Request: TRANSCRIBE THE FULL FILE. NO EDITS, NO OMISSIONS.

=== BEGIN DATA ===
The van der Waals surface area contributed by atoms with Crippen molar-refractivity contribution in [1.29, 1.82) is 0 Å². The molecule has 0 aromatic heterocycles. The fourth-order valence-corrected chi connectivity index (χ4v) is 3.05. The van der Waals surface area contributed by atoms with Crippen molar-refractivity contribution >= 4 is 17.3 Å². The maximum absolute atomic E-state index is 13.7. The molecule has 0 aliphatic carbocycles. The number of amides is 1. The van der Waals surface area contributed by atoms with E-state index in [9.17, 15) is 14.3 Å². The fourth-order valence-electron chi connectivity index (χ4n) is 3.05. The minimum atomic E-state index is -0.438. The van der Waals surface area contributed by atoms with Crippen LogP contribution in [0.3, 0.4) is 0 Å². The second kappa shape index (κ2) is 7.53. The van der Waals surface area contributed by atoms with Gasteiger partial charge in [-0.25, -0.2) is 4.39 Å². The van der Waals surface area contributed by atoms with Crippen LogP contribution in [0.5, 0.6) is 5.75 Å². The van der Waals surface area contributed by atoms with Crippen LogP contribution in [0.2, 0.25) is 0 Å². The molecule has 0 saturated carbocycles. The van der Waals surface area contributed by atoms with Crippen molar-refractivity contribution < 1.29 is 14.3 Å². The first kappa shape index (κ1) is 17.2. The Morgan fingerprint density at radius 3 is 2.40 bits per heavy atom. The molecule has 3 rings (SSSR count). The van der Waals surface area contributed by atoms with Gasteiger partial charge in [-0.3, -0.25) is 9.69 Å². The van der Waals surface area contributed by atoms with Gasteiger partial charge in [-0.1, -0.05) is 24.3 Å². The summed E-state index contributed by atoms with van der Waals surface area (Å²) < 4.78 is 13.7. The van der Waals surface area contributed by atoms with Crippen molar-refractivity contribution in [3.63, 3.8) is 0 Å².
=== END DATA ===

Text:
The van der Waals surface area contributed by atoms with Crippen molar-refractivity contribution in [1.29, 1.82) is 0 Å². The molecule has 0 aromatic heterocycles. The fourth-order valence-corrected chi connectivity index (χ4v) is 3.05. The van der Waals surface area contributed by atoms with Crippen molar-refractivity contribution >= 4 is 17.3 Å². The maximum absolute atomic E-state index is 13.7. The molecule has 0 aliphatic carbocycles. The number of amides is 1. The van der Waals surface area contributed by atoms with E-state index in [9.17, 15) is 14.3 Å². The fourth-order valence-electron chi connectivity index (χ4n) is 3.05. The minimum atomic E-state index is -0.438. The van der Waals surface area contributed by atoms with Crippen LogP contribution in [0.3, 0.4) is 0 Å². The second kappa shape index (κ2) is 7.53. The van der Waals surface area contributed by atoms with Gasteiger partial charge in [-0.25, -0.2) is 4.39 Å². The van der Waals surface area contributed by atoms with Crippen LogP contribution in [0.5, 0.6) is 5.75 Å². The van der Waals surface area contributed by atoms with Crippen LogP contribution in [0.2, 0.25) is 0 Å². The molecule has 0 saturated carbocycles. The van der Waals surface area contributed by atoms with Crippen molar-refractivity contribution < 1.29 is 14.3 Å². The first kappa shape index (κ1) is 17.2. The Morgan fingerprint density at radius 3 is 2.40 bits per heavy atom. The molecule has 3 rings (SSSR count). The van der Waals surface area contributed by atoms with Gasteiger partial charge in [-0.3, -0.25) is 9.69 Å². The van der Waals surface area contributed by atoms with Gasteiger partial charge in [-0.1, -0.05) is 24.3 Å². The summed E-state index contributed by atoms with van der Waals surface area (Å²) < 4.78 is 13.7. The van der Waals surface area contributed by atoms with Crippen molar-refractivity contribution in [3.63, 3.8) is 0 Å².